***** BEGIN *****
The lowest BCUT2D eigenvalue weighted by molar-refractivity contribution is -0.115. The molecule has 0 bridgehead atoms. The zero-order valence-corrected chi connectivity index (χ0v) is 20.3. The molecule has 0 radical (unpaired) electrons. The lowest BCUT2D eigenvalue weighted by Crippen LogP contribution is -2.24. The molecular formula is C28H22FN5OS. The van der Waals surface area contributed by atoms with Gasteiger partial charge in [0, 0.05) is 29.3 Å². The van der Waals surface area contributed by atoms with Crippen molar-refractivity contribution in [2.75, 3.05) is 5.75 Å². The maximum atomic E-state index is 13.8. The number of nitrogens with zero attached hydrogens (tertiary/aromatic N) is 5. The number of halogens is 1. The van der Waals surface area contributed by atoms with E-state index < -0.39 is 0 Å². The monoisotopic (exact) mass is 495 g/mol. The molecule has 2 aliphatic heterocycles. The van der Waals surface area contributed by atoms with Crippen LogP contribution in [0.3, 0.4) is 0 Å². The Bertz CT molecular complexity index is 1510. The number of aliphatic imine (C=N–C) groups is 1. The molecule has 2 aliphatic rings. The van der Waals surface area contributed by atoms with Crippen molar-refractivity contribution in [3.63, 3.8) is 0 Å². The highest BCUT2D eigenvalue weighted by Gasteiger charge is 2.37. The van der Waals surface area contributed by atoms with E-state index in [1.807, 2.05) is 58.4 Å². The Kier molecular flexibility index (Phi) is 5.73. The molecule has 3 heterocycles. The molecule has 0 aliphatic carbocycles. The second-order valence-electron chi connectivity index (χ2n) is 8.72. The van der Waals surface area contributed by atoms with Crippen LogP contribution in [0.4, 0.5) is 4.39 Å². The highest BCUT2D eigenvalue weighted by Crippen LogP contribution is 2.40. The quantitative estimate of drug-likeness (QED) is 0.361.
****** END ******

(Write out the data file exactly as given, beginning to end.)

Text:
The lowest BCUT2D eigenvalue weighted by molar-refractivity contribution is -0.115. The molecule has 0 bridgehead atoms. The zero-order valence-corrected chi connectivity index (χ0v) is 20.3. The molecule has 0 radical (unpaired) electrons. The lowest BCUT2D eigenvalue weighted by Crippen LogP contribution is -2.24. The molecular formula is C28H22FN5OS. The van der Waals surface area contributed by atoms with Gasteiger partial charge in [0, 0.05) is 29.3 Å². The van der Waals surface area contributed by atoms with Crippen molar-refractivity contribution in [2.75, 3.05) is 5.75 Å². The maximum atomic E-state index is 13.8. The number of nitrogens with zero attached hydrogens (tertiary/aromatic N) is 5. The number of halogens is 1. The van der Waals surface area contributed by atoms with E-state index < -0.39 is 0 Å². The monoisotopic (exact) mass is 495 g/mol. The molecule has 2 aliphatic heterocycles. The van der Waals surface area contributed by atoms with Crippen LogP contribution in [0.3, 0.4) is 0 Å². The Bertz CT molecular complexity index is 1510. The number of aliphatic imine (C=N–C) groups is 1. The molecule has 2 aliphatic rings. The van der Waals surface area contributed by atoms with Crippen molar-refractivity contribution in [3.63, 3.8) is 0 Å². The highest BCUT2D eigenvalue weighted by Gasteiger charge is 2.37. The van der Waals surface area contributed by atoms with E-state index in [1.807, 2.05) is 58.4 Å². The Kier molecular flexibility index (Phi) is 5.73. The molecule has 3 heterocycles. The molecule has 0 aliphatic carbocycles. The second-order valence-electron chi connectivity index (χ2n) is 8.72. The van der Waals surface area contributed by atoms with Crippen LogP contribution in [0.4, 0.5) is 4.39 Å². The highest BCUT2D eigenvalue weighted by Crippen LogP contribution is 2.40. The quantitative estimate of drug-likeness (QED) is 0.361.